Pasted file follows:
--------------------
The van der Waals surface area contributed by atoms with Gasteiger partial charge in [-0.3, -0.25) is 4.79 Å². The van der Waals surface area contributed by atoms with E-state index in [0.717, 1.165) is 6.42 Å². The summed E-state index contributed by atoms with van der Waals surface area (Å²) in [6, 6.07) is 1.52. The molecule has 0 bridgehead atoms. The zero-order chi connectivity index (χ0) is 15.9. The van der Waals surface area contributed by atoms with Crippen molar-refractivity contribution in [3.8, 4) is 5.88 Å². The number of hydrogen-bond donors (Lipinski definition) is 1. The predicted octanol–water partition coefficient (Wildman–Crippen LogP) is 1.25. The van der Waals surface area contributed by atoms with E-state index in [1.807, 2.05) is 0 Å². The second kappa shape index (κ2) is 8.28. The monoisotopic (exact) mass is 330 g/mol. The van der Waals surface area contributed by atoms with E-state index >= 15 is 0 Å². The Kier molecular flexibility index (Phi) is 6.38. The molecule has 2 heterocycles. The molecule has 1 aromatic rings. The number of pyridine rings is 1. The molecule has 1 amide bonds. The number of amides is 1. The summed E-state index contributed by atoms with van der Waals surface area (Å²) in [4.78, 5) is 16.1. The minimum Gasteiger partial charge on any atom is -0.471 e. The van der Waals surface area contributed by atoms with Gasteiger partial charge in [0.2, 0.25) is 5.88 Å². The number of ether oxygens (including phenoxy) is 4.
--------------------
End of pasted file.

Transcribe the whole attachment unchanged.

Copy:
The van der Waals surface area contributed by atoms with Gasteiger partial charge in [-0.3, -0.25) is 4.79 Å². The van der Waals surface area contributed by atoms with E-state index in [0.717, 1.165) is 6.42 Å². The summed E-state index contributed by atoms with van der Waals surface area (Å²) in [6, 6.07) is 1.52. The molecule has 0 bridgehead atoms. The zero-order chi connectivity index (χ0) is 15.9. The van der Waals surface area contributed by atoms with Crippen molar-refractivity contribution in [3.8, 4) is 5.88 Å². The number of hydrogen-bond donors (Lipinski definition) is 1. The predicted octanol–water partition coefficient (Wildman–Crippen LogP) is 1.25. The van der Waals surface area contributed by atoms with E-state index in [1.807, 2.05) is 0 Å². The second kappa shape index (κ2) is 8.28. The monoisotopic (exact) mass is 330 g/mol. The van der Waals surface area contributed by atoms with E-state index >= 15 is 0 Å². The Kier molecular flexibility index (Phi) is 6.38. The molecule has 2 heterocycles. The molecule has 1 aromatic rings. The number of pyridine rings is 1. The molecule has 1 amide bonds. The number of amides is 1. The summed E-state index contributed by atoms with van der Waals surface area (Å²) in [4.78, 5) is 16.1. The minimum Gasteiger partial charge on any atom is -0.471 e. The van der Waals surface area contributed by atoms with Gasteiger partial charge in [0.2, 0.25) is 5.88 Å². The number of ether oxygens (including phenoxy) is 4.